Although the book is extensive in its coverage, one area where it is lacking is in any discussion of the Ha'penny Bridge's siblings. The distinctive form of its cast iron ribs, with two layers of quadrilateral braced ribs (like the more modern Vierendeel girder), was not new in 1816, indeed the appearance of the bridge was essentially a copy of Thomas Telford and Thomas Stanton's Meole Brace bridge, completed in Shropshire in 1811 and supplied by William Hazledine. The same or very similar design was used again in 1813 for the Cantlop Bridge, and then repeated after completion of the Ha'penny Bridge, in 1818 for the Cound Bridge (now reconstructed in Telford) and in 1823 at Stokesay. If you look at close-up images of Cantlop Bridge, the relationship is very clear.

Overall, however, this is an excellent book, highly relevant to anyone with an interest in Dublin or in bridges, particularly the role that they play in urban history. As already noted, it's a very attractive book, exceptionally well-illustrated, and a great example of what can be produced by people who allow their passion for a subject to drive what they do.

14 March 2017

Winner announced in Upper Orwell Crossings competition


The winner of Suffolk County Council's competition to choose an architect for two new bridges across the Upper Orwell has been announced as Foster and Partners.

I discussed this RIBA-organised contest at length last August, and again in September. You may recall that this is not a conventional bridge design competition: it's quite possible that the winner's designs will never get built. It was a contest to select an architect to partner the project's engineering consultant, WSP | Parsons Brinckerhoff, who had already been selected.

There was much to criticise in how the contest was initially set up: its limitation to large firms (overturned after protests), the desire for an arranged marriage rather than allowing natural design partnerships to form, and the intention for architects to demonstrate their worth in isolation i.e. without actually working with the project's engineer. Of the various shortlisted firms, several either had internal engineering expertise anyway or brought along their own choice of partner.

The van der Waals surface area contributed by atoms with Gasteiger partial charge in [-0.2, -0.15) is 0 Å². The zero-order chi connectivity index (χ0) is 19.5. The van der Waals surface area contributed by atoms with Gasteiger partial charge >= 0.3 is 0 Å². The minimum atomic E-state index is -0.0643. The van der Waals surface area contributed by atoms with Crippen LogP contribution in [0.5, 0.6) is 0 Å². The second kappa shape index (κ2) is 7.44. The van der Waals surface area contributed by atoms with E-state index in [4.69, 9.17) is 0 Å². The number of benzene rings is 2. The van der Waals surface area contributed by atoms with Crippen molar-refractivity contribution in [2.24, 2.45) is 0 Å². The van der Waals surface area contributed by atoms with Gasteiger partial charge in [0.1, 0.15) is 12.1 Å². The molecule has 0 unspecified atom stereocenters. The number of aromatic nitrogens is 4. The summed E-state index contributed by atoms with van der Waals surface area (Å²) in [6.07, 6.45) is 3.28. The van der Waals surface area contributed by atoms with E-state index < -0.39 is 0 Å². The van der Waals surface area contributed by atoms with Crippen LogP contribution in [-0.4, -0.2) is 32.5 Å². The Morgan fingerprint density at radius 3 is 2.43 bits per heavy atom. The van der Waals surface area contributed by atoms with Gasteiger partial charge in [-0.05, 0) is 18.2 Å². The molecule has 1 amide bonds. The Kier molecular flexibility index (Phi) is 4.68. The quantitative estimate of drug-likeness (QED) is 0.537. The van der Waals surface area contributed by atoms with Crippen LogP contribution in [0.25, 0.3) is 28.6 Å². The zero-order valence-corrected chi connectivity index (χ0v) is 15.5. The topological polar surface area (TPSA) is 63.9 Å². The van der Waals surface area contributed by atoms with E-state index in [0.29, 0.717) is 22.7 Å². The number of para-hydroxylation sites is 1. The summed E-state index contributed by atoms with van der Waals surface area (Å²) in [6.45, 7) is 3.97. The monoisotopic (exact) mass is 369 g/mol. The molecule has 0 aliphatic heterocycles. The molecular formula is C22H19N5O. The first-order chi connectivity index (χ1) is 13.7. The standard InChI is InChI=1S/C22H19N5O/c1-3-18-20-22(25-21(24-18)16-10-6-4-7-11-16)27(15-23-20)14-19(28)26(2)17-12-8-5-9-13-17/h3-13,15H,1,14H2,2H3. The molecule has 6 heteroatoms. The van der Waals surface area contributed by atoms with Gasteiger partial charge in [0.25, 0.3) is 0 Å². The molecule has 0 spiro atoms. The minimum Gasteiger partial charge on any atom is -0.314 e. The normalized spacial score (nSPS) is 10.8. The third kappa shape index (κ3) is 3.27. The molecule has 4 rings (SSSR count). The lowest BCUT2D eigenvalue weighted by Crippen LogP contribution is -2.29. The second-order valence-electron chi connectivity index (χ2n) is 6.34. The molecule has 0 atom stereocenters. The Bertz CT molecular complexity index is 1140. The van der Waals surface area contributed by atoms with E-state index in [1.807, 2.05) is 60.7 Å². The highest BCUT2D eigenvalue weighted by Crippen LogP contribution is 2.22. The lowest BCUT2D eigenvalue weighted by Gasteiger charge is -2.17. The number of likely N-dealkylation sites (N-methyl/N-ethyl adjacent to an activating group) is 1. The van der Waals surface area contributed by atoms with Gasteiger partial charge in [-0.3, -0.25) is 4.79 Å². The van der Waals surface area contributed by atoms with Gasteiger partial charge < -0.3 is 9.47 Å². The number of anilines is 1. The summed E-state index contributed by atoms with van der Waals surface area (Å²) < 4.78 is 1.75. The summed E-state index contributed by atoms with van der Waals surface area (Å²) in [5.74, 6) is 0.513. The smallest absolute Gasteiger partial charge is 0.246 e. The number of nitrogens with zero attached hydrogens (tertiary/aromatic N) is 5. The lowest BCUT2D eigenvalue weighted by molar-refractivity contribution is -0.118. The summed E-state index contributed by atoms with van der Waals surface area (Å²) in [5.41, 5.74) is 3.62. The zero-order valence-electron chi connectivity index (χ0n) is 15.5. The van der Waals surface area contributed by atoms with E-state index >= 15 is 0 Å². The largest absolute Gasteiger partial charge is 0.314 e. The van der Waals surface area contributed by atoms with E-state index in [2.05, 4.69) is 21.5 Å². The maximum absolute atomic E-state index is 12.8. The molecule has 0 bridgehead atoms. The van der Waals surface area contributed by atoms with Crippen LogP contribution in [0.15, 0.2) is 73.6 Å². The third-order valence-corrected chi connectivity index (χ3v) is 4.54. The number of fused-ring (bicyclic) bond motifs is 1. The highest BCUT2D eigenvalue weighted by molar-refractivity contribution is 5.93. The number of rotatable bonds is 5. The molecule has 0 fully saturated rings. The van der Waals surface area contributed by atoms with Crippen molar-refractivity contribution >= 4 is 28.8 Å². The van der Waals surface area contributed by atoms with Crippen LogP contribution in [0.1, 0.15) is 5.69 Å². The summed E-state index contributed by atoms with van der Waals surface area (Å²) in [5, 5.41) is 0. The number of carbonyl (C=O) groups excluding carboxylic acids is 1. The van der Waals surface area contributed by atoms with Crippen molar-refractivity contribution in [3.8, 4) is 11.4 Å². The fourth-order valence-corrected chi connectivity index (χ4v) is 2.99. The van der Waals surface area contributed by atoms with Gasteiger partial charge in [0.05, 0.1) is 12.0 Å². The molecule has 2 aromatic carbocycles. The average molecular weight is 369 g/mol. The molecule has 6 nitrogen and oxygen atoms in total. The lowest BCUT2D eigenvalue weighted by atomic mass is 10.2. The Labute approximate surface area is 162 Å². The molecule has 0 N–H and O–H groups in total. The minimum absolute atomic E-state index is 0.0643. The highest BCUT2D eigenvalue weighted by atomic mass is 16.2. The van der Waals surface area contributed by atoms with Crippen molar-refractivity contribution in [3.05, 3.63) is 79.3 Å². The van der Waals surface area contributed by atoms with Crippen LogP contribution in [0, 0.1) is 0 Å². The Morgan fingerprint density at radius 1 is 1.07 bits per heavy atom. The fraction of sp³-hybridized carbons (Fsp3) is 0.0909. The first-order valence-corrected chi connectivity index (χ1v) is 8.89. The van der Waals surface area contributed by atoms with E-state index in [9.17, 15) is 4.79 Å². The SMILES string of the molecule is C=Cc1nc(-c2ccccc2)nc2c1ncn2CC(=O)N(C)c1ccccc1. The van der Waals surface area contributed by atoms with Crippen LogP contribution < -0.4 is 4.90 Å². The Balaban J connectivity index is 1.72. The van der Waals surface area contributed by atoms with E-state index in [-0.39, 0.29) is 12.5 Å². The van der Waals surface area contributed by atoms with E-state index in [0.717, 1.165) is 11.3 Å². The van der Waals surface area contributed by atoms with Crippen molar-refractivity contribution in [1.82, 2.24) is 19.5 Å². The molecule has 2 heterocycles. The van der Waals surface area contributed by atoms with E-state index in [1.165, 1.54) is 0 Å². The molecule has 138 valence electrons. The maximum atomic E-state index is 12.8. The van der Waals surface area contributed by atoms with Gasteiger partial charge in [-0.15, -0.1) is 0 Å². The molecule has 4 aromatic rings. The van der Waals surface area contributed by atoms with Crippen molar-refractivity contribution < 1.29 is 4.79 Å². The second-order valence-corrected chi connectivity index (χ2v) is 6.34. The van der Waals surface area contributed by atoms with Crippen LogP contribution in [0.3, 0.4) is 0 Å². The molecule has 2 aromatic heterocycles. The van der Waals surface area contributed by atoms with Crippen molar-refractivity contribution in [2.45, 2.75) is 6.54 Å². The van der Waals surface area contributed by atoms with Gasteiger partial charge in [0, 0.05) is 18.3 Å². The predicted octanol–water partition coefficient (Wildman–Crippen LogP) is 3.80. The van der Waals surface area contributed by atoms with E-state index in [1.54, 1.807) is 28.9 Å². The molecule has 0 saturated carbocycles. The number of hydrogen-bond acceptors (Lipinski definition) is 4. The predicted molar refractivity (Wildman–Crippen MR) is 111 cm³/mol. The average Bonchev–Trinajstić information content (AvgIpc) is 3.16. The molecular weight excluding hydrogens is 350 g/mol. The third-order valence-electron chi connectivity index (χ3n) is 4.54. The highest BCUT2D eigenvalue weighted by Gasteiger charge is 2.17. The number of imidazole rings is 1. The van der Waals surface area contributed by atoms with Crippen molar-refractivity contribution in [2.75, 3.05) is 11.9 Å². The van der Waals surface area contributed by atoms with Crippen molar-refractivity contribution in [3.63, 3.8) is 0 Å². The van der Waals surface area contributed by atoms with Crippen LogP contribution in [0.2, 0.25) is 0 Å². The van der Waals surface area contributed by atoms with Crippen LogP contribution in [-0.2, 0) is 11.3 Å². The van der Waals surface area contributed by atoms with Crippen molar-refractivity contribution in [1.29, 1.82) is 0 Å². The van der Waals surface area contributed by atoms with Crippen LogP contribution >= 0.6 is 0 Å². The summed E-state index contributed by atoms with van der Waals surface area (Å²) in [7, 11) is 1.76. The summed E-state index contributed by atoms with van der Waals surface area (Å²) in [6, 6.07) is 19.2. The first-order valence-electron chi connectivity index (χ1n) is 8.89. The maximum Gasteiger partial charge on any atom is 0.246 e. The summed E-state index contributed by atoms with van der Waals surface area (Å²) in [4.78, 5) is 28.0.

As originally promoted, entrants had to submit two entries for both bridges required, and would be evaluated 40% on price. I wonder whether these criteria survived, as only one design has been released from the winner, and they do not have the reputation of charging at the bottom of the scale. Alternatively, maybe they were the cheapest, and the design presented was only second best. I think we may never know.

It's difficult to comment in detail on what can be seen of the winning design. Without drawings or context, they say little. However, a few things are clear.

The competition jury appears to have treated this like a conventional contest: they praise the "economical elegance" of the designs, and comment specifically on how pedestrian routes have been integrated with the highway bridges. On both bridges, the walkway / cycleway is a separate structure tacked onto the main bridge, although not gratuitously, instead allowing the designer to consider what is best for different flow preferences.

The high-level bridge is the more exotic of the two, reminding me of a treetop walkway, with the non-motorised path nestled at the top of giant steel tree-trunks and below the fumes of the highway canopy. It has an expensive rather than structurally rational appearance, and in this regard it's interesting to read what local MP Ben Gummer has to say:
"The fact that we will have what will be a globally recognised bridge of beauty will say something powerful about our town's ambition and our place not just in our county, or our region, or our country, but in the world."
At the risk of offending locals, this is Ipswich, not Paris or Geneva. It's hard not to wonder how well a forced marriage between the incumbent consultant and a big-name architect will work. Ambition should not be scoffed at, but I do wonder whether Ipswich really needs something world-class, or whether they would have been better to set their sights a little lower.

The RIBA Competitions office has a track record of limited success (6 out 8 competition-winning bridges were never built), so it will also be interesting to see whether the Upper Orwell Crossings project bucks that particular trend.